By Bob Harris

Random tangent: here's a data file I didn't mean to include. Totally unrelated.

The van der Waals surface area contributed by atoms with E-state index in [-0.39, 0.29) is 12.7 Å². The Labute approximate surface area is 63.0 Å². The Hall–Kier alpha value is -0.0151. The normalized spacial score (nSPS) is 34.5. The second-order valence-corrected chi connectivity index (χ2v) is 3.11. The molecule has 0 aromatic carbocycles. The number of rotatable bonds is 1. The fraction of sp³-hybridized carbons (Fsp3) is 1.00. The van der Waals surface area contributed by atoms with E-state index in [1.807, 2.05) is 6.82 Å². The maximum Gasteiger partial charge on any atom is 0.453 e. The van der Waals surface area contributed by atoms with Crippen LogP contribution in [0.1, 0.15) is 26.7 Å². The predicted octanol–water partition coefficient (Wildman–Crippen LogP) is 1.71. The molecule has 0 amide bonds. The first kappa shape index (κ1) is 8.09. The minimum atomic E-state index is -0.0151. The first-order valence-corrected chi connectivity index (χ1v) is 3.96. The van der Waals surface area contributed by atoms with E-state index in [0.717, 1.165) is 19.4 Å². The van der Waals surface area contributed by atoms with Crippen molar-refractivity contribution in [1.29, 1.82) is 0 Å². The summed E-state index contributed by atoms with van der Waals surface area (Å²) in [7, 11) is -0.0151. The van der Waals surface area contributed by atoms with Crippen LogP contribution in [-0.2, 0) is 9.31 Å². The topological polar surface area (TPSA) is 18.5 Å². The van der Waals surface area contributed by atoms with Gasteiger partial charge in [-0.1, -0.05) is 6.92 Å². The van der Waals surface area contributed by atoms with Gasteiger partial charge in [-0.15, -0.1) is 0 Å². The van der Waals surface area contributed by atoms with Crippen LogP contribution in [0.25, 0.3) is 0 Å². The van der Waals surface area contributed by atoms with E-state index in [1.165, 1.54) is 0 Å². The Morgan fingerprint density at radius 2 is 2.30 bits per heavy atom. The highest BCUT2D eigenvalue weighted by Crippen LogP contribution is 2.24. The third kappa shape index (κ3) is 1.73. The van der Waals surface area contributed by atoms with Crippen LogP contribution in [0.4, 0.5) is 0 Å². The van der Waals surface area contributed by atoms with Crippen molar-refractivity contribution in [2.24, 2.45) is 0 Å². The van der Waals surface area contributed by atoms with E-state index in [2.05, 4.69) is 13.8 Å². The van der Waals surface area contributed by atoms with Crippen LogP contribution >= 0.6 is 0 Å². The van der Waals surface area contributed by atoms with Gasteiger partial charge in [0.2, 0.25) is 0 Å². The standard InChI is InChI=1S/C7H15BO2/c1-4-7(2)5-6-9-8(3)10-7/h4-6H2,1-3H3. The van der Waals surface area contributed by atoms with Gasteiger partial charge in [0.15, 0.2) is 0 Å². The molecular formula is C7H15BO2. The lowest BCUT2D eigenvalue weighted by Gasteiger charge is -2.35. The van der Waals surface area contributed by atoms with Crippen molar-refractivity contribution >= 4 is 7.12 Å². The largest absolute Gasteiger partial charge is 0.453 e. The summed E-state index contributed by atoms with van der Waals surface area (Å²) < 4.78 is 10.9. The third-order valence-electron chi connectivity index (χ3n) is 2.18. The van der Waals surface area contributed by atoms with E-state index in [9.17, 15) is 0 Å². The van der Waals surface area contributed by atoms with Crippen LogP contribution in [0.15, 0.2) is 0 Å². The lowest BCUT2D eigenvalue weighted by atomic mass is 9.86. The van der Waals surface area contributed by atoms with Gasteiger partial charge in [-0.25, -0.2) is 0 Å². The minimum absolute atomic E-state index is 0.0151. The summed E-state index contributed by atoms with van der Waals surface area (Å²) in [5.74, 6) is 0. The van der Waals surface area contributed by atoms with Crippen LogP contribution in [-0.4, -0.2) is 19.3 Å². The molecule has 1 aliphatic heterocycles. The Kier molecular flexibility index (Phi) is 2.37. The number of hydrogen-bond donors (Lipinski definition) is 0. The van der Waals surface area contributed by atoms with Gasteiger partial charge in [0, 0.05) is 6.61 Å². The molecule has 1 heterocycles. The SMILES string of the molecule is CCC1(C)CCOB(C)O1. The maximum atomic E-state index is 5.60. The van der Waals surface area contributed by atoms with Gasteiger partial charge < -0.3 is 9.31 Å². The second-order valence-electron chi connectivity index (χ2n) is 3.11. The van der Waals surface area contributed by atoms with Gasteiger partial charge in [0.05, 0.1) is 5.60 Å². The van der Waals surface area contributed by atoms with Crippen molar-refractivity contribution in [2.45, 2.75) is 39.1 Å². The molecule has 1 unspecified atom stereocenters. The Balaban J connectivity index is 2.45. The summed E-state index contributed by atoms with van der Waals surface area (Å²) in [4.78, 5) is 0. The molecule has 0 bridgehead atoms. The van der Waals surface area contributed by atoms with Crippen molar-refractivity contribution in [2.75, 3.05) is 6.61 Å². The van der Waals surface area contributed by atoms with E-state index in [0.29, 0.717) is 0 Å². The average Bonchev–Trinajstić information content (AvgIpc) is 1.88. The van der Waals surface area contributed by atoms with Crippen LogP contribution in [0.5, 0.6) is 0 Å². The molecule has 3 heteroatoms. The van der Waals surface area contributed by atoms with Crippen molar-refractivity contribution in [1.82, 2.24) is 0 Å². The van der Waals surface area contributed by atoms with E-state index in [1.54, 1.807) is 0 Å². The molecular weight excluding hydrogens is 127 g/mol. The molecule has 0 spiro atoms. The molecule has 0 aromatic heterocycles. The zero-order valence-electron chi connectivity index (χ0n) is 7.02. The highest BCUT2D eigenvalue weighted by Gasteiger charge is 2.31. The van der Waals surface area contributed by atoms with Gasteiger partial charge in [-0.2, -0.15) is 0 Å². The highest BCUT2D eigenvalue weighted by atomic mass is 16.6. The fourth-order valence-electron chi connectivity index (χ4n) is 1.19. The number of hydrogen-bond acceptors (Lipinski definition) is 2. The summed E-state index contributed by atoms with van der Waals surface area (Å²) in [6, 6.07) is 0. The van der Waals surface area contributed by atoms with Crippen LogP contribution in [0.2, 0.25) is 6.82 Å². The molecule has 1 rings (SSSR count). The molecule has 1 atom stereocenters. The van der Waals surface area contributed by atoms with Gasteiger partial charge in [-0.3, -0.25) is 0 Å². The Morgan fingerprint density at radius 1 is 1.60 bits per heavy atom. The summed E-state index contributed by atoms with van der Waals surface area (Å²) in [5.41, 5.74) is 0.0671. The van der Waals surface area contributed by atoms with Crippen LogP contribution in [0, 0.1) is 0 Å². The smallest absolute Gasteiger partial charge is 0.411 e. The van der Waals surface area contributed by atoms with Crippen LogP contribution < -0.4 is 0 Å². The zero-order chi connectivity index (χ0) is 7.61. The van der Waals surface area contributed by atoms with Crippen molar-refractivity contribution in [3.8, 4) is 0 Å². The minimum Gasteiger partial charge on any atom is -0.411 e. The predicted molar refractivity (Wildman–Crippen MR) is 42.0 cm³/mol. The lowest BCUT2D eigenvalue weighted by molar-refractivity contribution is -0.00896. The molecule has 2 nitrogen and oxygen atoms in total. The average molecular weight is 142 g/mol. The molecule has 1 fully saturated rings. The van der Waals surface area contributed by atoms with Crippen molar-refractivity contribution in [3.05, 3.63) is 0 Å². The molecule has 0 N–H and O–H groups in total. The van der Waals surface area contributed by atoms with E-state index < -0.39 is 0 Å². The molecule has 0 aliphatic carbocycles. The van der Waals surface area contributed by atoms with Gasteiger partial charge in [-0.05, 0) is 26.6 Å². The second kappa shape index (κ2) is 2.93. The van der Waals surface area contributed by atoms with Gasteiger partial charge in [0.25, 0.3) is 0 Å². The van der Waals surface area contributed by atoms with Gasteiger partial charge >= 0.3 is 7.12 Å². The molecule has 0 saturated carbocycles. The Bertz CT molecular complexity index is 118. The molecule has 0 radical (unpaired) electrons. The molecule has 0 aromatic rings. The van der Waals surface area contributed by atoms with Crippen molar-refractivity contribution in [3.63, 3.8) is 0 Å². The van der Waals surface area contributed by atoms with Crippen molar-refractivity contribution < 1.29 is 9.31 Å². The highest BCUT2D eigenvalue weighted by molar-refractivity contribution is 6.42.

On Election Day morning several election workers, as they have for years, came to work about 6 a.m. Apparently, the Fresh Meadows development had decided to pave 186th Lane, which is the development's internal street opposite the nursery school on 188th Street. The workers parked their cars in the dark. When they returned at the end of the day, their cars were towed.Jack Friedman, chief of staff for Councilman David Weprin, investigated the matter. The officials in the Fresh Meadows development said that they had put up signs which said no parking that day due to paving. The six poll workers couldn't see the signs in the dark. They had to pay $120 to get their cars back.It was ascertained that Fresh Meadows has to pave its own streets, plow the snow, fix the light poles and even fix the fire hydrants. The city provides fire and sanitation services. The development claims that it was just paving. However, poll workers were never notified of the paving and they could not see any signs in the early morning darkness. The development would not give them their money back.To clarify the whole issue, Jack Friedman and Ruth Wimptheimer, chief of staff for Assemblyman Mark Weprin, had a meeting with the development officials. The meeting clarified the ownership of and the maintenance of the streets. It was claimed that the towing just happened because of the paving. The development intends to assert control over the streets which are 186th Lane, 71st Crescent and 65th Crescent.If one looks carefully one can see white sign with red lettering at the enhances to 186th Lane, 71st Crescent and 65th Crescent. These three streets weave through the development. This does not include city streets like 188th Street or 73rd Avenue or 199th Street or 69th Avenue.The development had found that people who take the express buses park on development streets. Some residents even store extra cars on these lanes and crescents, limiting parking for residents. The civic associations surrounding the development often find people parking their cars on their streets late at night when there is no parking in the development.Friedman and Wimptheimer learned that the Fresh Meadows development will put up clearly colored signs explaining that the streets are private. City signs inside the development will be removed and information about the towing company will be clearly provided.Oh yes, the towing. Well, development management will provide stickers for each owners' car. People can get extra stickers. The nursery school on 188th Street will receive 50 stickers. Visitors will probably be able to receive temporary stickers from the people on duty in the 6700 Street building. This sticker thing will not start until February or March 2007. Eventually, there will be some kind of public notification. The community is watching.At some point, the management will finalize their plans. If they talk to the tenant organization, I can think of several questions: What should the patrons do if all the parking lots are filled on very busy day? What will happen if patrons of the stores decide to park on the development streets and their cars are towed? Where will staff at PS 26 park? Will people using the library be able to park on the development streets next to the library?As people find out about the plan, then other plans may develop because originally it seems that the development was going to charge for the parking stickers. It doesn't seem that this will now happen. At some point, the management will put out some formal written plan and people will react. We will see how it all turns out. It could relieve parking pressure on the streets around the development or make it worse. We will see what happens! GOOD AND BAD NEWS OF THE WEEK: Years ago, during the Giuliani administration, the city created the idea of professional or self certification of construction plans and results by builders and engineers. There were so few city Department of Buildings inspectors that there were about 17,000 uncertified buildings, mostly in Queens. Builders had to wait weeks to get plans certified before they could start construction. Now they can start immediately.Civic associations have long complained that builders say one thing and do something else. They have the right to certify that what they did was correct. Inspectors are supposed to inspect 20 percent of the results but they rarely do. The end product sometimes is not what the plans say or are what is permitted by the actual zoning. The Glendale Civic Association is suing the city about the self certification. The first hearing was scheduled for Jan. 10.